The recent thawing of relations between the United States and Iran has fuelled international hopes that an opportunity may have opened for a diplomatic resolution of Iran’s nuclear imbroglio, which has eluded a solution for more than a decade.
The divergence of interests between, on the one hand, the U.S. and Israel, which view Iran as a threat, and, on the other, Russia and China, which have given military-technical assistance to Iran, has so far ensured that a consensus cannot be evolved on the international approach to Iran’s nuclear programme. With its provocative refusal to allow international inspections of its nuclear facilities, Iran too has complicated the issue. Among other regional players in Iran’s neighbourhood, such as Pakistan and Saudi Arabia, there has not been much public debate on the issue.
In India too, a robust debate on the Iran issue is largely absent. Before the imposition of international sanctions in 2006 against Iran, it was one of the largest suppliers of crude oil to India. Despite this, for most part, India’s policy formulations on a nuclear Iran have been ad hoc and made in response to events such as Iran’s missile tests. But Iran’s nuclear ambition remains intertwined not only with India’s energy security, but also with the evolving regional security situation in South-West Asia.
What does a nuclear Iran imply for India? What will be the impact on the regional balance of power if Iran acquires nuclear status? Should India follow the West’s position on Iran in terms of sanctions and a possible military option, or align itself with China and Russia, which have advocated a negotiated settlement? What are the implications for India of Iran-Pakistan relations, and of Iran’s converging interests with India on Afghanistan? What will be the fallout of a possible military confrontation over Iran for India? How should India secure its energy interests? What, in India’s view, will be the impact of a nuclear Iran on the nuclear non-proliferation regime?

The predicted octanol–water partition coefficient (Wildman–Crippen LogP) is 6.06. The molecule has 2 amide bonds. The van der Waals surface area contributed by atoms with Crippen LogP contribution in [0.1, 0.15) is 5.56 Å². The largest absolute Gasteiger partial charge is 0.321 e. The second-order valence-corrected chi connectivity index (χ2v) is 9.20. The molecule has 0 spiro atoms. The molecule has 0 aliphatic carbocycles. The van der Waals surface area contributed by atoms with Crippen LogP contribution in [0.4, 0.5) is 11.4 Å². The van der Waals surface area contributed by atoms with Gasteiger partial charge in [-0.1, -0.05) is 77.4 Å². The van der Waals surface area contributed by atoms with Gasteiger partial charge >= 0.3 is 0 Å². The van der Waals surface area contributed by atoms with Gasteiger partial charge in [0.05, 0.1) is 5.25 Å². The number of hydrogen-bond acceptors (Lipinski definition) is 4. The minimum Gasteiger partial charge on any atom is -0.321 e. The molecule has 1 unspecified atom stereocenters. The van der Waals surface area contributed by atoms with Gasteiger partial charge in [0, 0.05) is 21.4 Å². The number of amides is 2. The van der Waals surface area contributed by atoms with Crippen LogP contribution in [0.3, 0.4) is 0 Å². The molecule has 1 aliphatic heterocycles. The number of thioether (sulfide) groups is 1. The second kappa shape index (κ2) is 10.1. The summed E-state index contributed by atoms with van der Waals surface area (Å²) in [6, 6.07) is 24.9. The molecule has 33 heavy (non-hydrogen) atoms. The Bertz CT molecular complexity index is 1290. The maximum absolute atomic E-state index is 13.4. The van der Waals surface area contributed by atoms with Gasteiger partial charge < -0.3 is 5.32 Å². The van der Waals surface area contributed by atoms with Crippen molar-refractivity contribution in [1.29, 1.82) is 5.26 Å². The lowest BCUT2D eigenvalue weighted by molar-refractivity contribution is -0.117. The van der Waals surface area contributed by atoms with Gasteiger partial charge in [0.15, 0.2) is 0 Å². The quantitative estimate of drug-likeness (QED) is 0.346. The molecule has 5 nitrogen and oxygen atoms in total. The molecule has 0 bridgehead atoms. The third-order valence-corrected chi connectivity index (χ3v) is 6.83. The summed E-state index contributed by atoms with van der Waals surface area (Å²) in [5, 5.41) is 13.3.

On these aspects, there has not been sufficient debate among Indian security analysts and scholars. In fact, the contours of whatever debate there has been, have been shaped by western literature on the issue, which focuses on the repercussions of a nuclear Iran for western security interests.
In this context, Troubling Tehran, a compilation of papers by security experts, retired military officers, scientists, and former diplomats, edited by Arun Vishwanathan and Rajaram Nagappa of the National Institute of Advanced Studies (NIAS), Bangalore, is a significant attempt to go beyond western narratives and give an Indian perspective.
The compilation covers a broad range, including Iran’s nuclear and missile capabilities, the impact of sanctions on Iran, and the implications for India’s energy security. In discussing these, the book examines many dimensions that have been under-explored in the western analyses on Iran. As Arun Vishwanathan points out, although Iran is believed to be developing a “break-out capability” – a final step towards nuclearisation, Iranian leaders have not yet reached a political decision to become a nuclear state. This sombre view of Iranian leadership is contrary to the western narrative.